Each month, Dr. Levy answers a common question he has received from professionals, caregivers and parents during four decades of pioneering work on attachment theory, treatment and training. This month he answers a question about the importance of creating hope to inspire positive change. 

Resilience means “bouncing back” from adversity. The primary factor in resilience is having supportive and caring relationships that include trust, love, healthy role models, encouragement, and support. Nurturing relationships between parents and children have the power to heal trauma.

Exposure to trauma makes children feel frightened and helpless, and they need calm, caring and consistent caregivers. Remaining calm when they are agitated and teaching calming techniques reduces the anxiety and emotional arousal that affects their mood, behavior, sleep, and concentration.

Children must learn that adults are dependable, caring, patient and safe. Parents become a ” secure base”  by being emotionally available, sensitive, responsive, and helpful.

Strategies for Building Resilience

The following are strategies for parents who want to help their children mend emotional wounds:
• Talk with your child: Communication builds trust and is a constructive coping skill; find times they are likely to talk; start the conversation; let them know you are interested.

• Listen: Listen to their thoughts, feelings, and points of view with empathy; don’t interrupt, judge, or criticize; listening opens the door to a trusting relationship.

• Accept feelings: Anxiety, irritability, anger, and depression are normal reactions to loss and trauma and will subside over time in a safe environment.

• Be patient and supportive: It takes time to come to terms with trauma and grieve losses; each child’s path to recovery is unique; offer comfort and reassurance; be available when they are ready.

• Encourage healthy expression: Children act out distress negatively without constructive outlets; foster the use of art, play, music, sports, journaling, and other healthy forms of expression.

• Maintain consistency: Structure and routines enhance security and stability; provide appropriate rules, expectations, boundaries, and consequences.

• Promote a sense of control: Children feel helpless and powerless in response to trauma; help them believe they can successfully deal with challenges via constructive activities (e.g., hobbies, sports, clubs,

• Make home a safe place: Your home should be a “safe haven,” a place of comfort, security and peace; stress and chaos provoke traumatic reactions; minimize conflict and give discipline with calmness and love.

• Foster new beliefs: Children develop negative beliefs about themselves and others when traumatized; offer “listening time” to give children a chance to share feelings, problem-solve, establish trust and create positive beliefs.

• Be honest: Children make up their own stories if adults don’t help them understand the truth; honesty is essential, but keep in mind their age and emotional ability; avoid details that could re-traumatize them.

• Help with trauma stories: Children are asking for help when they tell their stories; listen, be supportive, help them “make sense” of what happened; send the message that it was not their fault, and help them understand their feelings.

• Don’t take it personally: Children can “push your buttons;” you are less likely to be angry or anxious if you know your own emotional triggers—then you can remain calm and respond in a helpful way.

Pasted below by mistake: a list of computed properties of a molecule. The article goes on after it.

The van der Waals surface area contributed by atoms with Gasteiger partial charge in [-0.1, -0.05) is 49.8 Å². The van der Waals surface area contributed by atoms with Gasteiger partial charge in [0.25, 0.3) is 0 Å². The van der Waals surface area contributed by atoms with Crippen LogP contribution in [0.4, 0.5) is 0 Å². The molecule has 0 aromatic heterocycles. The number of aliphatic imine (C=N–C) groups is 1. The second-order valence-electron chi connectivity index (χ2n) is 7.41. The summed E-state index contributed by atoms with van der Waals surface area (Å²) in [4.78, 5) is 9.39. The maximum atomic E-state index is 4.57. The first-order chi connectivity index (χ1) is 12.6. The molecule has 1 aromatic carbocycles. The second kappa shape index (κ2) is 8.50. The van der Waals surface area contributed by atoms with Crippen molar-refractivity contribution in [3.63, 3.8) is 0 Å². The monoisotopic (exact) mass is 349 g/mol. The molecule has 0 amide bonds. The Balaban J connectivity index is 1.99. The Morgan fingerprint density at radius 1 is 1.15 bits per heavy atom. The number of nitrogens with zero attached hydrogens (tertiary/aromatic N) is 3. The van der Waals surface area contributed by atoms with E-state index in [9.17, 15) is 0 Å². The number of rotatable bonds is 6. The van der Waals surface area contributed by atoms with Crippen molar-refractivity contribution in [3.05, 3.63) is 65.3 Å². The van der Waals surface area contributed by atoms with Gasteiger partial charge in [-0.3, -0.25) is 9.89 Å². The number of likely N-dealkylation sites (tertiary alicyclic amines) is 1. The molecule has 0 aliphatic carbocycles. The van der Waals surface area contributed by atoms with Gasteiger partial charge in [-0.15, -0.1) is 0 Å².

• Focus on the positive: Acknowledge and praise positive behavior; “catch your child doing something right;”  have fun, laugh—humor reduces tension and creates connection; playing is a great way to bond.

• Limit media: TV, movies, and video games may be frightening and over-stimulating; monitor and supervise media based on your child’s emotional needs and reactions.

• Be aware of body language: Your tone of voice, facial expressions, and body language communicate more than your words; show via body language that you are safe, understanding, and supportive.

• Maintain perspective: You can’t change the fact that tragic events happened, but you can change how you interpret and respond to those events; help children accept what can’t be changed and focus on things that can be changed.

• Have an “opportunity mindset:”  People often grow following tragedy and hardship: better relationships, self-worth, inner strength, spirituality, and appreciation for life; help children use their experiences to learn and grow.

• Inspire a sense of belonging: Being a part of a family and community enhances children’s security, identity and loyalty; traditions and rituals increase their sense of belonging (e.g., celebrating birthdays, holidays, cultural customs and practices).

• Volunteer as a family: Charitable actions turn pain into something positive, create a sense of purpose and control (“I can make a difference”), which leads to reclaiming hope; assisting others also benefits the helper.

• Avoid labels: Labeling a child can have negative consequences; the child labeled as “difficult” can develop a reputation that follows him or her everywhere; when children see themselves as bad they act bad.

• Take care of yourself: Stay healthy so that you can take care of your children; be a good role model of self-care and stress management—eat well, exercise, get plenty of rest and support, avoid alcohol and drugs, do yoga, meditation, and spiritual practices; surround yourself with loving and supportive friends and family.

Previous articles addressed questions about the Seven Functions of Secure Attachment, the Dependency Paradox, the importance of talking about trauma, the First Year Attachment Cycle and the traits of successful and healthy adult relationships.